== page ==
William Prendiville‘s debut novella, Atlantic Winds, has been published on 11 July 2019 by Fairlight Books. Originally from Ireland, William and his family relocated to Canada, where this novella is also set. It follows a group of teenagers, their first loves and hardships. We’ve asked William a few questions about his writing and what inspires him.
How did you start writing?
I always liked stories and poems, and started putting them to paper when I could. I also wrote for the school paper in high school. In Paris, I did corporate journalism for a while, which helps with fiction, because you really do have to try hard to keep things vivid.
Did you always want to be a writer?
Yes, at least after I stopped wanting to be a veterinarian.
You’ve work as a journalist and an editor. How does journalism writing differ from fiction writing?
In fiction, you struggle to be more objective. You can’t parody the people or ideas you don’t like. It makes for bad fiction, unless you’re Evelyn Waugh.
If you could describe Atlantic Winds in one word what would it be?
What inspired you to write Atlantic Winds?
A bad break-up.
Is the setting in the novella inspired by any places where you grew up?
Yes, I spent five years as a child in Deer Lake (Newfoundland). The place was a great wonder for me at the time, as a kid. It was a small logging town and my father, after coming over from Ireland with his four kids, was a doctor there. The people were lovely, I’m told, but for me it was the log chute, the snowmobile riding, the huge snowfalls, the deep autumns, the single old cinema that even then was dilapidated, that I loved. But I was kid – you love everything then.
Was there a particular reason you chose to set your novella in the 1970s?
That’s the time I lived there – late 70s, early 80s. Afterwards, we left for the mainland.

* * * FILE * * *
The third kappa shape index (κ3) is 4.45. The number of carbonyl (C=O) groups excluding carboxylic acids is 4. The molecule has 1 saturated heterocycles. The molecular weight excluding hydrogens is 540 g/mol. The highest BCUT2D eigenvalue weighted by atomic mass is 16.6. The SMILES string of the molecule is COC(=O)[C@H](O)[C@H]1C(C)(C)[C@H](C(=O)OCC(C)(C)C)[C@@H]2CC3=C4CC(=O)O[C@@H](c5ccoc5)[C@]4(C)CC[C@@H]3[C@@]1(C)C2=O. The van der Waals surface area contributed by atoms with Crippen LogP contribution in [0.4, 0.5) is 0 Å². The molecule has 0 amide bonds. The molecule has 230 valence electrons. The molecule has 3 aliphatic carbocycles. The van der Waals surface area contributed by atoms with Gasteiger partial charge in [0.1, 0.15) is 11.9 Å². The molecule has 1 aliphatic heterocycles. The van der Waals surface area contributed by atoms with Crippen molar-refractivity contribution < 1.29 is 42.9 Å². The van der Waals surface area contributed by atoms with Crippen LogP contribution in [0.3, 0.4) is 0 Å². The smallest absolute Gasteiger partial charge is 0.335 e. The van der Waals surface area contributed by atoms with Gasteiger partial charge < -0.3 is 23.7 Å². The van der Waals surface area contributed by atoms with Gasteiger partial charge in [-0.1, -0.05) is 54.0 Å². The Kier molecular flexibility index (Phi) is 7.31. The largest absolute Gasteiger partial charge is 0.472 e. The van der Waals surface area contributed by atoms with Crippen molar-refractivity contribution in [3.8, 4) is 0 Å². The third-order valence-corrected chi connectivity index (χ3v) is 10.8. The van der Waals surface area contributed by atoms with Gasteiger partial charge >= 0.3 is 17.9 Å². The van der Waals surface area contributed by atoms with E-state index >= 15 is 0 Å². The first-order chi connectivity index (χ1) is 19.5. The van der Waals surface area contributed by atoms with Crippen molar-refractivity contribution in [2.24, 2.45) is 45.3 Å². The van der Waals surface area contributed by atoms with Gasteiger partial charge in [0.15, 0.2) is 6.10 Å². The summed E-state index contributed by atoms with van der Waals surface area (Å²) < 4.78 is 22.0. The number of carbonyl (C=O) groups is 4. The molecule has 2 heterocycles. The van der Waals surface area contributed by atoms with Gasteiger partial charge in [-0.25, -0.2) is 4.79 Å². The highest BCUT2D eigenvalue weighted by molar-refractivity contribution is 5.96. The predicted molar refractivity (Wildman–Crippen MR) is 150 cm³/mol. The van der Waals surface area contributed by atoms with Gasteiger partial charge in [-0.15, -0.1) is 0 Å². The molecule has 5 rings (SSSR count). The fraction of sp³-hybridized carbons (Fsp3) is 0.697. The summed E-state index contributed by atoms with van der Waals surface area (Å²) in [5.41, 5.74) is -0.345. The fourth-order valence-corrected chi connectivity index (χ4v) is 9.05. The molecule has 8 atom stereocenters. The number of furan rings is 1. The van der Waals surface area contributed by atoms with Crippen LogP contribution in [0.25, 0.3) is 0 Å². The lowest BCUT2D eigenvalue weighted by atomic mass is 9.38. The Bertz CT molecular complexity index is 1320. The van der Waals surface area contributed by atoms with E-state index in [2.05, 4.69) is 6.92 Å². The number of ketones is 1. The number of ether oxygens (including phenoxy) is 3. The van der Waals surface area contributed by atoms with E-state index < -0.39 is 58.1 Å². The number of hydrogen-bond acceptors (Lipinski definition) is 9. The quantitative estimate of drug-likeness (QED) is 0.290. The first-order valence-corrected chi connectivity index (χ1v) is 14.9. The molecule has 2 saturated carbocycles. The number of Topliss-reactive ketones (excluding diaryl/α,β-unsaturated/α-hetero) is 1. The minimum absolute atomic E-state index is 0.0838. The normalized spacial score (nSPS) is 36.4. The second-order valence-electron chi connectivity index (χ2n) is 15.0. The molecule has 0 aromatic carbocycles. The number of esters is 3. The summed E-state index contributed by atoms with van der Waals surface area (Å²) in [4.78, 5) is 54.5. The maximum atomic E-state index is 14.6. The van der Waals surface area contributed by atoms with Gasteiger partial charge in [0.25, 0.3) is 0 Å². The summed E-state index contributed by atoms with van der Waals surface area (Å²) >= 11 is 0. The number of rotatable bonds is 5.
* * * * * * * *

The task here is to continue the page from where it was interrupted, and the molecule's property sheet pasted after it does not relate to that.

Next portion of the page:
What’s the most surprising thing you’ve learned through your writing?
That you’re constantly learning things about yourself through your writing. You need to create characters you might not necessarily like in real life and learn to be compassionate towards them.
What has been the hardest part of Atlantic Winds to write?
Saying good bye to a dear character.
What do you think makes a good novella?
One you can read in one sitting, and that you can read again.
What does writing mean to you?
It’s demanding and can be very rewarding.
What inspires your writing?
What’s your favourite book/author?
I don’t really have one, though I tend to re-read a lot. It’s like talking to an old friend. I recently re-read the Adrian Mole Diaries and a couple of Fitzgerald novels that I loved in my teens. I remembered the plots, but it didn’t matter. The two most exciting recent writers I’ve read have been Elena Ferrante and Michel Houellebecq, it really was exciting reading them, they’re so unlike anything else.
Do you have a writing schedule?
Early morning, if my schedule allows it.
Where do you tend to write?
At my desk.
Do you have a pet peeve when it comes to writing? Something you notice yourself doing or something you pick-up in other’s writing?
Do you have writer’s habit that helps you ‘get in the zone’?
I chew tobacco. It’s a bit like Pavlov’s dog.
Do you feel like you writing style has changed over the years you’ve been writing?
Yes, thank God. Fewer adjectives and (hopefully) adverbs.
What’s a piece of advice you can give to aspiring authors?
Sit down at a regular, allotted time and keep yourself there, whether you write or not. Eventually you’ll write, ‘cos sitting somewhere for say three hours straight without doing anything can be very trying. Then forget about what you write till you sit down again in the same place the next day.
And always read. You never know what you’ll use or what book will lead you where.
It’s like hiking without markers. Sometimes, through all that bramble, you come out onto a place that’s very beautiful.